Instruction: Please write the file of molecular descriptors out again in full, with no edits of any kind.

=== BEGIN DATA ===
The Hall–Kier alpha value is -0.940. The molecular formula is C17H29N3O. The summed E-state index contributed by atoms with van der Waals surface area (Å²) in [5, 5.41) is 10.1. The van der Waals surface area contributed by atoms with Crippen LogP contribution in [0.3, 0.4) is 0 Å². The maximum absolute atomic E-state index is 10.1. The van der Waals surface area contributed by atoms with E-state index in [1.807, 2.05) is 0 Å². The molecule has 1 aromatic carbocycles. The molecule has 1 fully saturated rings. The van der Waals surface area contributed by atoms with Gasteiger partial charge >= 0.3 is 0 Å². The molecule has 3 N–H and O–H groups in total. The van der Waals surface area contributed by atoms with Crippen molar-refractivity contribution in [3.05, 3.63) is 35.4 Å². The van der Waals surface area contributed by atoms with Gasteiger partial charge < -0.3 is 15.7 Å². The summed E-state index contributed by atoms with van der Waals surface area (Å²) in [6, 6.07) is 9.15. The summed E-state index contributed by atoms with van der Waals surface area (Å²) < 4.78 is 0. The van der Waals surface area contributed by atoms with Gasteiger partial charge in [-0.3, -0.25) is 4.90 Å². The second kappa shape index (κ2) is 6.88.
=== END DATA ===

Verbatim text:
The Hall–Kier alpha value is -0.940. The molecular formula is C17H29N3O. The summed E-state index contributed by atoms with van der Waals surface area (Å²) in [5, 5.41) is 10.1. The van der Waals surface area contributed by atoms with Crippen LogP contribution in [0.3, 0.4) is 0 Å². The maximum absolute atomic E-state index is 10.1. The van der Waals surface area contributed by atoms with E-state index in [1.807, 2.05) is 0 Å². The molecule has 1 aromatic carbocycles. The molecule has 1 fully saturated rings. The van der Waals surface area contributed by atoms with Gasteiger partial charge >= 0.3 is 0 Å². The molecule has 3 N–H and O–H groups in total. The van der Waals surface area contributed by atoms with Crippen molar-refractivity contribution in [3.05, 3.63) is 35.4 Å². The van der Waals surface area contributed by atoms with Gasteiger partial charge < -0.3 is 15.7 Å². The summed E-state index contributed by atoms with van der Waals surface area (Å²) in [6, 6.07) is 9.15. The summed E-state index contributed by atoms with van der Waals surface area (Å²) < 4.78 is 0. The van der Waals surface area contributed by atoms with Gasteiger partial charge in [-0.3, -0.25) is 4.90 Å². The second kappa shape index (κ2) is 6.88.